The new visitor building in a $50 million upgrade of the historic area at Kurnell will look out over parkland towards Botany Bay.
A new draft master plan says the building will replace the existing visitors centre, which is “tired and has poor relationship to the park generally”.
The new facility will include space for a “museum grade exhibition area” to support community events and exhibitions, a cafe with seating for 70 inside and 25 outside, an education area for school groups and a local office for National Parks and Wildlife Service.
The draft master plan was released when Prime Minister Malcolm Turnbull joined in the announcement of the upgrade of this part of Kamay Botany Bay National Park for the 250th anniversary in 2020 of the arrival of Lieutenant James Cook and the Endeavour.
Mr Turnbull chatted with several families and other visitors to the park, and, as usual, posed for “selfies”.
It is envisaged the master plan will be implemented in three stages as funding becomes available.
The $50 million committed by the federal and state governments will cover only stage one, plus a new aquatic monument at the original mooring site.
The aquatic monument is believed to have been added by Treasurer and Cook MP Scott Morrison, and could be chosen from a design competition.
“It won’t be Captain Cook looking through a telescope, but something that is sensitive, inclusive and tells both stories,” a government source said.
Other projects in stage one include:
Foreshore Loop: A new 850 metre circuit, including an accessible pathway, to connect the key historical monuments and places within a revegetated bush landscape
Ferry wharves: New wharves will be built at Kurnell and La Perouse.
The ferry service was discontinued in 1959, restarted seven years later and finally ceased in 1974 when both wharves were destroyed by storms.
A ferry connection “would provide for an exciting new visitor experience and members of the local Aboriginal community have indicated that reconstruction of the wharves and introduction of a ferry service would be the most significant outcome from the master plan project for cultural and other reasons”, the draft master plan says.
Alpha House: The boundary fence and 1960s garage will be removed to enable it to become a place for the community. At present, it is a NPWS office.
Botanical collection garden: A garden to be located near the visitor building for historically significant plant species from the area.
Commemoration Flat: The parkland adjoining the visitors centre will be upgraded with new picnic tables and barbeques, toilet blocks and an accessible pathway.
Stage Two: The vehicle entry from Captain Cook Drive will be realigned and a new beach park created adjacent to it to take advantage of the existing grassed area and its attractive beach views.
The new park will include picnic tables, seats and pathways, with formalised access to the beach.
Stage Three: This will provide an upgrade of the broader Kurnell Precinct, including Yena, Cape Solander and the network of existing walking tracks and trails.
The existing picnic area at Yena, with its sweeping ocean views will be upgraded and transformed into a camping area with new amenities and improved car and bicycle parking facilities.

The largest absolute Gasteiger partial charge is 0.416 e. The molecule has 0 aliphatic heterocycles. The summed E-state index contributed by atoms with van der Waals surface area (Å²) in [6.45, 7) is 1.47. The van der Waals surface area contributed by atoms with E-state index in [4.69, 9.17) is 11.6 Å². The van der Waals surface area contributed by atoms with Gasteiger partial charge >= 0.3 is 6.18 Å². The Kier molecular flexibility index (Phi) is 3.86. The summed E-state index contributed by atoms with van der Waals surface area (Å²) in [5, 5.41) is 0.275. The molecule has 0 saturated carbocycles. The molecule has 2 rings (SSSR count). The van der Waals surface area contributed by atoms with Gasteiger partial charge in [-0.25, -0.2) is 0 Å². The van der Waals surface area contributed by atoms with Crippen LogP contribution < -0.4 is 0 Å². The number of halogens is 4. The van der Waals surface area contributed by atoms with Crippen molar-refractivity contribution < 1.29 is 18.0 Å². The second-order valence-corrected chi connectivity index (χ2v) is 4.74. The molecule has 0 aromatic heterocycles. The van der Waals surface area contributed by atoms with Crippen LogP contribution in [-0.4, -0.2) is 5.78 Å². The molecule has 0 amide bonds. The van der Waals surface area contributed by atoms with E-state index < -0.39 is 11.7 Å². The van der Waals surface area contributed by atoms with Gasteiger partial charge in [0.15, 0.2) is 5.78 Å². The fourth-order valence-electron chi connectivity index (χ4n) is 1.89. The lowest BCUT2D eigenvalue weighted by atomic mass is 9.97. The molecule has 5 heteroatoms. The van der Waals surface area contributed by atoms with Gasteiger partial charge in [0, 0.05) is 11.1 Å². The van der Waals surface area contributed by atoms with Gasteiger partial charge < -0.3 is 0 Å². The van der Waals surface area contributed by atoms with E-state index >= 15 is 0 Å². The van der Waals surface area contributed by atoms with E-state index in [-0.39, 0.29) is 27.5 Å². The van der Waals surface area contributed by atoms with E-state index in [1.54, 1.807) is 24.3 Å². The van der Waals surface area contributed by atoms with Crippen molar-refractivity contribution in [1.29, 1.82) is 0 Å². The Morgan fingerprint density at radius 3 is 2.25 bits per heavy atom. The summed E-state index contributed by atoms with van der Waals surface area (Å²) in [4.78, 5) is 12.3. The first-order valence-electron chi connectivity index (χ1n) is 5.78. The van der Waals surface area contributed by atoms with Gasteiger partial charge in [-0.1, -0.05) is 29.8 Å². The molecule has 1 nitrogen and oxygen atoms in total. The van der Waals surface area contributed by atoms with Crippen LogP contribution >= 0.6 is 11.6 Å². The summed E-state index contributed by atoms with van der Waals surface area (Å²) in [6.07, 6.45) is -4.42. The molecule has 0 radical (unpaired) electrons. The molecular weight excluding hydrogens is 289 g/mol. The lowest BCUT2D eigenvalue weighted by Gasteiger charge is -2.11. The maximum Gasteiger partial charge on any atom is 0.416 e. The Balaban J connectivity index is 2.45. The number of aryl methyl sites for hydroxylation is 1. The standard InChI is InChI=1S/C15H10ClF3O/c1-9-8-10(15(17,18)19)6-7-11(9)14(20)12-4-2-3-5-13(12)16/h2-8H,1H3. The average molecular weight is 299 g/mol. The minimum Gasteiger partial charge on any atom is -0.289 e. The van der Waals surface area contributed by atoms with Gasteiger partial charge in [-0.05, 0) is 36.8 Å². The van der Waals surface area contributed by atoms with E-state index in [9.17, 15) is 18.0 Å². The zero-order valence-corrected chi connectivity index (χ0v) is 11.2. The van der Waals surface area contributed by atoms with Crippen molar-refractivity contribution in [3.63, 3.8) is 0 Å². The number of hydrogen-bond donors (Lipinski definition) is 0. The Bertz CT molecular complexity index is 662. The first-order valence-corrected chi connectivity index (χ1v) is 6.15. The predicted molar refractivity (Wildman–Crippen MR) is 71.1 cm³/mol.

Cape Solander, one of NSW’s best whale watching destinations will also be upgraded.
The existing lookout will be replaced with a new whale watching shelter.
Amenities will be installed and a defined pathway with direct access to the car park area and seating for visitors constructed. Interpretation will be installed to inform and engage visitors.
The existing network of tracks and trails that transect the Kurnell Precinct will be upgraded and improved interpretation installed to enhance the overall visitor experience. Bush regeneration will also be undertaken.
MASTER PLAN BACKGROUND
The background to the new draft master plan is outlined in the document:
In the lead-up to the 250th anniversary, the Office of Environment and Heritage engaged Neeson Murcutt Architects to review the 2008 master plan and expand it to include the broader Kurnell Precinct geographical area.
The new document encompasses the Meeting Place as well as Inscription Point, The Leap and The Steps, Yena and Cape Solander and the interconnecting tracks and trails.
At the same time as preparing the Kurnell Precinct Master Plan, NPWS has been preparing a new Plan of Management for the entire Kamay Botany Bay National Park.
The draft plan of management sets out the broad priorities and actions for the management of the national park over a medium to longterm timeframe.
Any proposals in the Kurnell Precinct Master Plan must be consistent with the plan of management.
A Community Reference Panel was involved in the preparation of the master plan.
It included Aboriginal community members, representatives from the offices of state and federal members of parliament, local government and community and interest groups including the Sutherland Historical Society, the Captain Cook Society and the Australian National Maritime Museum.
A Design Review Panel was established by the Office of the Government Architect to review the work of the design team and to ensure that best practice in design is adhered to.
A series of workshops with stakeholders helped to inform the design of the master plan.
Participants came from a wide variety of backgrounds, including Aboriginal community representatives, historians, cultural institutions, ecologists, park user groups and NPWS park managers.